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How a Hyde Park Family-Owned Chinese Restaurant Persevered During the Pandemic

Jade Court’s Carol Cheung takes the torch from her father’s beloved Cantonese restaurant

Ashok Selvam is the editor of Eater Chicago and a native Chicagoan armed with more than two decades of award-winning journalism. Now covering the world of restaurants and food, his nut graphs are super nutty.

Jade Court founder Eddy Cheung left his daughter a well-worn, blue spiral-bound notebook with recipes written in Chinese before he died in 2019, and Carol Cheung still refers to those recipes. She also has her own plans for the Cantonese restaurant and has begun writing down recipes in her own notebook. Jade Court started as her father’s story, but as she debuted the Hyde Park location during the middle of the pandemic, Carol Cheung says it’s time to work in new recipes and tell her own story.

Chinese-style pan fried dumplings on a plate
Classic dumplings.

Since her father died two years ago, Carol Cheung was forced to move the restaurant from University Village over to Hyde Park, finding space near another college campus, inside the University of Chicago’s Harper Court. The pandemic further complicated the restaurant’s ability to get to know its new community. When Carol Cheung opened the restaurant in November, Harper Court, anchored by a mostly vacant Hyatt hotel, resembled a ghost town. Restaurants, like Jolly Pumpkin, went into hibernation. Others, like Aloha Poke Co. and Vanille, closed altogether. Jade Court would add a pick-up window as its dining room wasn’t ready for customers — state officials suspended indoor dining two weeks before the opening.

Jade Court has taken over the former PorkChop space.
The decor is sleek and modern.
Glowing pink and yellow lanterns hang from a ceiling in a Chinese restaurant.
Lanterns fill the main lobby.
Garrett Sweet/Eater Chicago

But as COVID-19 restrictions have been lifted, Carol Cheung is ready to serve Hyde Park some of the best Chinese food in the city. She’s even developed a series of tropical cocktails — Mai Tais have be always been popular at American Chinese restaurants. Though Carol Cheung will hand her customers a small paper menu, the limited offerings don’t do justice to the culinary possibilities that her chef, Guo Dong Mei, could be preparing on a particular day. Carol Cheung enjoys exploring neighborhood grocers. She visits five Chinatown markets daily and what she brings back won’t be listed. Former Tribune critic Phil Vettel suggested that customers ask “what the kitchen is up to” and that’s a phrase that Carol Cheung and husband Adrian have embraced.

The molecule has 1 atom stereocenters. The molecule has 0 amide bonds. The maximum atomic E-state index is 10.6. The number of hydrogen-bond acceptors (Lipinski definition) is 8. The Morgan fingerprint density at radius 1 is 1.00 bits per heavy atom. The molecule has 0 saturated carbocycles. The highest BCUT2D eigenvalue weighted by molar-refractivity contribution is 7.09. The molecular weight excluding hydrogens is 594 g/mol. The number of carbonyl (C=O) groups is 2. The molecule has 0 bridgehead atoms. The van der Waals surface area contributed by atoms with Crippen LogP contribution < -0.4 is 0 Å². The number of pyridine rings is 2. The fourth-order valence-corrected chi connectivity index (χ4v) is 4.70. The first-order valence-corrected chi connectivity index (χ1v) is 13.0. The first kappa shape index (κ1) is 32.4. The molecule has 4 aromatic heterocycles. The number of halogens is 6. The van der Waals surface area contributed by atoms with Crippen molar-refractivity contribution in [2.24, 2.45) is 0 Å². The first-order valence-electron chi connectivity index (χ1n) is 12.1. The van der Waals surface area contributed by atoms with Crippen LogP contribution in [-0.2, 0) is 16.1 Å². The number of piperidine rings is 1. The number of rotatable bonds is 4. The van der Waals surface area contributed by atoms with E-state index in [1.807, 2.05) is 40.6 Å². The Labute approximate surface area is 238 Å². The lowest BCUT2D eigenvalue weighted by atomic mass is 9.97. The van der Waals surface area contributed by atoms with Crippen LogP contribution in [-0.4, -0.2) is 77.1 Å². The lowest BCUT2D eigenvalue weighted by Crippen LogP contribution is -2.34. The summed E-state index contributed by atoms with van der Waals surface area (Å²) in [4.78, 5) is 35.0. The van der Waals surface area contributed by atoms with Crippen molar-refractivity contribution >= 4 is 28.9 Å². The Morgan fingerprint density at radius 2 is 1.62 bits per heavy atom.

A variety of plates of Chinese food.
Cantonese food shouldn’t be pigeonholed, says Carol Cheung.
Garrett Sweet/Eater Chicago

Eddy Cheung moved his family from Toronto in 1996 after a visit to Chicago. He believed he could fill a niche for Hong Kong-style dim sum and opened Phoenix Restaurant in Chinatown: “He wanted to teach people that Chinese food doesn’t have to be what you think it is,” Carol Cheung says. The family sold Phoenix after more than two decades running the neighborhood dim sum institution. Staff, like chef Dong Mei, followed the Cheungs to Jade Court. Carol’s mother, Denny, also had a hand in the menu, bringing in Malaysian touches.

As immigrants familiarized America with different types of Chinese food, it seems Cantonese cuisine, one of the first types of Chinese food popularized in the U.S., has become unfairly relegated as boring. And that’s something that annoys Cheung. She wants to show customers that there’s a vibrancy with Cantonese food. Those stereotypes about quality are, in part, what pushes her on her regular visits to the market, to find quality ingredients. Even as beef prices surge, Cheung says she knows it’s tempting to buy lower grade meat, but that’s one change her father would never accept.

A wok with a crab claw.
A Jade Court, customers never know what to expect.
Three tropical drinks with paper umbrellas.
Mai Tais and more are available.

Carol Cheung is adding recipes that would raise her father’s eyebrows. For example, her father didn’t enjoy Sichuan peppercorns and was spice sensitive. He detested cumin and found lamb too gamey. America’s tastes for Chinese food have changed since the 1970s and Carol Cheung is incorporating these ingredients and flavors. There’s also a complicated caveat of “eating clean,” a phrase that can leave racist connotations when it comes to Asian food. For Cheung, this means cutting down sweeter flavors as customers want to limit sugar. It can mean using potato starch instead of cornstarch as a thickening agent.

Carol Cheung’s charm helps customers navigate the menu (she has a more elaborate one for customers including a section devoted to egg foo young; just ask). She’s trying to keep her family’s legacy afloat, dealing with labor shortages. But she’s committed to making it work in Hyde Park.

“Nobody is going to care as much as yourself,” she says. “I mean, I enjoy the industry, I enjoy the restaurant business, I enjoy interacting with my customers.”

Jade Court

1516 East Harper Court, , IL 60615 (773) 966-4106 Visit Website

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